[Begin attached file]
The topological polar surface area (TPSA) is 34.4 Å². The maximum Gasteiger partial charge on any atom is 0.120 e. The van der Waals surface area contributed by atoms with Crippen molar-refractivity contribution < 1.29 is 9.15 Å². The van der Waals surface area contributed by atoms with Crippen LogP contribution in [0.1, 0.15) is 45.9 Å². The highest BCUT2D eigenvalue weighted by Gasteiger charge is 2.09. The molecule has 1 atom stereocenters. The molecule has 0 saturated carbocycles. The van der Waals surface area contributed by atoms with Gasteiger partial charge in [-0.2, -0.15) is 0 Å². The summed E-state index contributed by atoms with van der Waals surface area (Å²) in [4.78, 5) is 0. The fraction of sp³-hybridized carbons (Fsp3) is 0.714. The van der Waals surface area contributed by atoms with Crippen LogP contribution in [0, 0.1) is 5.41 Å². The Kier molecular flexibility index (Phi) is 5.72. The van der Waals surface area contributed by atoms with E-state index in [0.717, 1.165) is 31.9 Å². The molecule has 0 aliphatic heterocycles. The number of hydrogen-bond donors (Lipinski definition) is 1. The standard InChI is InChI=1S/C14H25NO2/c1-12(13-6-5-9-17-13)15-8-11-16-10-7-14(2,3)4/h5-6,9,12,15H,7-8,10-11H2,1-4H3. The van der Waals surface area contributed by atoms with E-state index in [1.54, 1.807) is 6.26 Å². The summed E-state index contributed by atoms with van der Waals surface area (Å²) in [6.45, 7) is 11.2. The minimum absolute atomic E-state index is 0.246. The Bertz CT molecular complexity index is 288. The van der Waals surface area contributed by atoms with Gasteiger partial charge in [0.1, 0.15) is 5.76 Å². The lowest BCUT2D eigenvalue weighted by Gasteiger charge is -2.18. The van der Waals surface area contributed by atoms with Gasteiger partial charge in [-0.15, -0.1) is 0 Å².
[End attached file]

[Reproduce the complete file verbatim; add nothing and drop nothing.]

The topological polar surface area (TPSA) is 34.4 Å². The maximum Gasteiger partial charge on any atom is 0.120 e. The van der Waals surface area contributed by atoms with Crippen molar-refractivity contribution < 1.29 is 9.15 Å². The van der Waals surface area contributed by atoms with Crippen LogP contribution in [0.1, 0.15) is 45.9 Å². The highest BCUT2D eigenvalue weighted by Gasteiger charge is 2.09. The molecule has 1 atom stereocenters. The molecule has 0 saturated carbocycles. The van der Waals surface area contributed by atoms with Gasteiger partial charge in [-0.2, -0.15) is 0 Å². The summed E-state index contributed by atoms with van der Waals surface area (Å²) in [4.78, 5) is 0. The fraction of sp³-hybridized carbons (Fsp3) is 0.714. The van der Waals surface area contributed by atoms with Crippen LogP contribution in [0, 0.1) is 5.41 Å². The Kier molecular flexibility index (Phi) is 5.72. The van der Waals surface area contributed by atoms with E-state index in [0.717, 1.165) is 31.9 Å². The molecule has 0 aliphatic heterocycles. The number of hydrogen-bond donors (Lipinski definition) is 1. The standard InChI is InChI=1S/C14H25NO2/c1-12(13-6-5-9-17-13)15-8-11-16-10-7-14(2,3)4/h5-6,9,12,15H,7-8,10-11H2,1-4H3. The van der Waals surface area contributed by atoms with E-state index in [1.54, 1.807) is 6.26 Å². The summed E-state index contributed by atoms with van der Waals surface area (Å²) in [6.45, 7) is 11.2. The minimum absolute atomic E-state index is 0.246. The Bertz CT molecular complexity index is 288. The van der Waals surface area contributed by atoms with Gasteiger partial charge in [0.1, 0.15) is 5.76 Å². The lowest BCUT2D eigenvalue weighted by Gasteiger charge is -2.18. The van der Waals surface area contributed by atoms with Gasteiger partial charge in [-0.15, -0.1) is 0 Å².